The other thing I'm sure that none of you will lose sight of is the need to think about health disparities, disparities in care for different subpopulations, particularly racial and ethnic subpopulations. But I think underlying it all, and the single thing that's most important, is really thinking about quality and quality measures as tangibly as possible so that we at CMS and other health insurers and the States can really use quality measures as a management tool. I think that can be extremely challenging to move from the abstract to the particular, and to really establish—to find the right measures is hard, to define quality is hard, and then to think about the data and what we will do with the data over time as managers of this program and as purchasers—Medicaid purchases one-fifth of the health insurance and health care services in the United States. So we at CMS really think of the work you're doing as management tools, and as hard as it can be to be tangible, I would just urge you to take it to that level in your conversations to the degree that you are able.
I've said a lot about CHIPRA, but I also wanted to talk just a little bit about HITECH, which is also such an enormous opportunity. And as you're sitting here today I feel like we're standing at a turning point where we now have this level of investment to move from systems that have been designed primarily for payment, to pay providers, to information systems that are designed primarily to measure and gather information on the quality of care, and that is both unprecedented and extremely welcome. But I think it also presents some challenges.
One of the challenges for you all may be that the environment is changing so quickly, and who knows what these systems are going to look like. I think we have some idea, but it is a very big change for us. And the second challenge and one that I bring to all of my thinking about HITECH, although I say that and need to note that there are many people at CMS who do more thinking about HITECH than I do, but for me it's really making sure that the technology isn't driving the quality measurements. The goal of HITECH, health information technology (health IT), and electronic health records (EHRs) is to measure quality, and the quality measures should always come first, and we should always be thinking about how all of these new technological resources that are being brought to bear support the goals of quality measurement. So don't put the cart before the horse, don't put the technology before the quality measurement. I would urge that we do the opposite.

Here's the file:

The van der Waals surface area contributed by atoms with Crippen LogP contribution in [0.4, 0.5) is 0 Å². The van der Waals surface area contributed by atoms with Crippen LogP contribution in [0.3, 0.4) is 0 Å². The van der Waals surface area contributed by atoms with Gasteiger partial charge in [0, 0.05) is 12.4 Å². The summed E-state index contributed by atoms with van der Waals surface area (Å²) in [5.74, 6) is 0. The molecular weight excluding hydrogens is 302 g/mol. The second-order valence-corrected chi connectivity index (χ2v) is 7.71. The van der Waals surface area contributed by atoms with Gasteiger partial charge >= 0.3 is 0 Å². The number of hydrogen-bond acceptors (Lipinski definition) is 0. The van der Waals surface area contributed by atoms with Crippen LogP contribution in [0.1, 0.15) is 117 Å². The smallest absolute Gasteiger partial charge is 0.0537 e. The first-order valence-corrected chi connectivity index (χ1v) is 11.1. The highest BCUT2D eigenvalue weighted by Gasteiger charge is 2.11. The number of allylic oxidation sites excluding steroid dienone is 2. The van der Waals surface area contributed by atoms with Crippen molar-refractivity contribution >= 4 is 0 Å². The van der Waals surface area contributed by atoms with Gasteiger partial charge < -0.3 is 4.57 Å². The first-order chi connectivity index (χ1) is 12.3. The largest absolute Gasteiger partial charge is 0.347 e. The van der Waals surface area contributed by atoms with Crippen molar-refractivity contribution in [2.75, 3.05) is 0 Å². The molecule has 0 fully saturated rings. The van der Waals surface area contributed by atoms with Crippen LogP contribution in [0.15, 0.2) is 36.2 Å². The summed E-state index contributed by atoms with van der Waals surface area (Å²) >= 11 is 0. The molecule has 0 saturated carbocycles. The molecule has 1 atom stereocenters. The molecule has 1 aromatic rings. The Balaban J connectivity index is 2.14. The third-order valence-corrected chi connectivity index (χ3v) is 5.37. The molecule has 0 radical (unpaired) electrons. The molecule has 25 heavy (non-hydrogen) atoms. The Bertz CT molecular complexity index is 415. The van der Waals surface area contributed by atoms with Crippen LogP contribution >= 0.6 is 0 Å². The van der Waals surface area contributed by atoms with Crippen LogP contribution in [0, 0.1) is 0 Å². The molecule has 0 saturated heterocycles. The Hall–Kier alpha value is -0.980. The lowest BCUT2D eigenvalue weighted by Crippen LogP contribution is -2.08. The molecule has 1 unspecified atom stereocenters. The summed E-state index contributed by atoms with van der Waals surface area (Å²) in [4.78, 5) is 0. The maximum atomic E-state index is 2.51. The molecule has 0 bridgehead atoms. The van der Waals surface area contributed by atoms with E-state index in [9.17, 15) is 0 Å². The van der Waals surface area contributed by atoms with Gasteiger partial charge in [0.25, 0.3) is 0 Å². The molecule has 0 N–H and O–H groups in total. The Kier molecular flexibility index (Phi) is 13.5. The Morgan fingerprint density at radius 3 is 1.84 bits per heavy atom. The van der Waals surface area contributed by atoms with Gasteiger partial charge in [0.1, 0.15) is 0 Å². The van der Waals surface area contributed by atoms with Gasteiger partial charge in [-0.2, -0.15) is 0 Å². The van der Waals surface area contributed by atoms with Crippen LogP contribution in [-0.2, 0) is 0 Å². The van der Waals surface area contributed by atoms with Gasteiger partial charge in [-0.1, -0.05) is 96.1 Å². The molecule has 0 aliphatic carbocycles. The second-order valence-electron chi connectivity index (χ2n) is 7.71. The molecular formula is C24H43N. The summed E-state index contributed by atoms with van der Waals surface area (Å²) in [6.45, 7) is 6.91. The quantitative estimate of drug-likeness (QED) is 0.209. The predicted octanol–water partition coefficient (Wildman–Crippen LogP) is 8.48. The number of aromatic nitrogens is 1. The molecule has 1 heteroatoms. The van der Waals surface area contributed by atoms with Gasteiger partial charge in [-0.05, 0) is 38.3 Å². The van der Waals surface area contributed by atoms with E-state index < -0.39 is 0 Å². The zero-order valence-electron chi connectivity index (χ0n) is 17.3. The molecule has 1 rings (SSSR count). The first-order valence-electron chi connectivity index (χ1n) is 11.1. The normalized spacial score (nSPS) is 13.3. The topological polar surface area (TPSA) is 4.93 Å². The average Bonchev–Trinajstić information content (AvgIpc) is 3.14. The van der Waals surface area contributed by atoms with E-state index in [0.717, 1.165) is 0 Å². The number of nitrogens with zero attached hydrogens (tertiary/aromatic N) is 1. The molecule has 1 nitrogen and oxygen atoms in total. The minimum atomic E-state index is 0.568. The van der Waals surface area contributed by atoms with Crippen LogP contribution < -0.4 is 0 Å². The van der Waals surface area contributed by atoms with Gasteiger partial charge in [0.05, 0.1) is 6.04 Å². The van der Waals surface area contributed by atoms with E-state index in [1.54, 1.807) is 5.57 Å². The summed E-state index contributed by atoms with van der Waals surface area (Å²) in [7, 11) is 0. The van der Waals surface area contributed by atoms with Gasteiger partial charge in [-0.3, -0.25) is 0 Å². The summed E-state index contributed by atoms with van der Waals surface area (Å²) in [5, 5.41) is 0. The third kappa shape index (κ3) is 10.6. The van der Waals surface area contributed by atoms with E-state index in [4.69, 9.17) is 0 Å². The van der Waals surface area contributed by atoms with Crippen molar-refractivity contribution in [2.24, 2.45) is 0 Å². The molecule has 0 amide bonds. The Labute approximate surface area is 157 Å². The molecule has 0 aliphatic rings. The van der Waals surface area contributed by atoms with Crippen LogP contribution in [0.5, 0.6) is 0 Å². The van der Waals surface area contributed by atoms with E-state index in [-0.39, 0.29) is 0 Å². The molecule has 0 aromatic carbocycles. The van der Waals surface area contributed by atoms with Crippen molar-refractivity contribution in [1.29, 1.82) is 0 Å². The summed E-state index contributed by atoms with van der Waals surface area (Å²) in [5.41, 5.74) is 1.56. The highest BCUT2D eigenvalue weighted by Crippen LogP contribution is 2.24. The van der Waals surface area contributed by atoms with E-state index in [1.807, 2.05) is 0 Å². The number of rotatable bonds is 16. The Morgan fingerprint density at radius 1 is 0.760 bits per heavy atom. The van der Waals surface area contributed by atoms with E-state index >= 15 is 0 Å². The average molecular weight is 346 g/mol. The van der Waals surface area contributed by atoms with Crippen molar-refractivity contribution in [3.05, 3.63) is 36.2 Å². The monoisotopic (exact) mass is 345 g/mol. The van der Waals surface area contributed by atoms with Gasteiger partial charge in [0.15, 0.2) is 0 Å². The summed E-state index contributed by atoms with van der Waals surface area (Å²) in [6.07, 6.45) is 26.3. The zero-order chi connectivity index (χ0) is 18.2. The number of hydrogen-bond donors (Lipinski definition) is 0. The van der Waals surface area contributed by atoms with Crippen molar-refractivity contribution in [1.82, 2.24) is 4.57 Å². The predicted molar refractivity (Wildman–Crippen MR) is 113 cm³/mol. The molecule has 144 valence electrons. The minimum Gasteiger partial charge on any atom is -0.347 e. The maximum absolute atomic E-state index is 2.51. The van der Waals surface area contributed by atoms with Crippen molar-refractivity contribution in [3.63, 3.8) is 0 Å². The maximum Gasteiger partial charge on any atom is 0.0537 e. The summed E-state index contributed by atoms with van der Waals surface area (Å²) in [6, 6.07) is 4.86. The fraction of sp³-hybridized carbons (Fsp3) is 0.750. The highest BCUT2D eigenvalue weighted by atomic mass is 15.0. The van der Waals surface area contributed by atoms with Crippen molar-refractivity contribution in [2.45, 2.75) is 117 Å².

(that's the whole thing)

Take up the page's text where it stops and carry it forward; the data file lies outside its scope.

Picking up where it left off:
The second challenge, and this is a challenge I think for us at CMS and perhaps for AHRQ as well—and I will say that from what I know of our collaboration with AHRQ so far, it's been really fabulously successful and something we value a great deal—is really ensuring coordination at the ground level between CHIPRA and HITECH. I think we have staff that are trying to do that. I think one of the ironies is that after years of maybe not spending as much as we could on quality and certainly not spending as much as we could on health IT, suddenly we had these two huge pieces of legislation enacted almost at the same time, but to my thinking and reading, not a lot of thought about how they would relate to each other. So I think one of the things that we're doing at CMS is trying to bring them together and to make sure that those efforts are complementing and not duplicating, or worse, getting in the way of each other.
The last thing I wanted to say since I'm new to CMS is that we really, really want to know how it's going for you. We want to know how this effort is going, we want to know what more we can be doing to improve the quality of care for kids in this context, in measurement, and just in general. I know a lot of you have interactions with the Medicaid program outside of this context, so we're looking for feedback. And I kind of make that offer at my own peril because I don't want to over-promise and I'm not over-promising, but I can tell you that we won't be able to solve any problem that we don't know about. I say this to almost every audience I talk to—we really want feedback on how it's going for everyone that our program touches, including beneficiaries and providers. A number of you are extremely thoughtful, and senior researchers who thought about our programs for a long time, and we want to hear from you. So thanks so much for having me here, and thank you for all of the work you're going to do over the next 2 days. It's really important to us.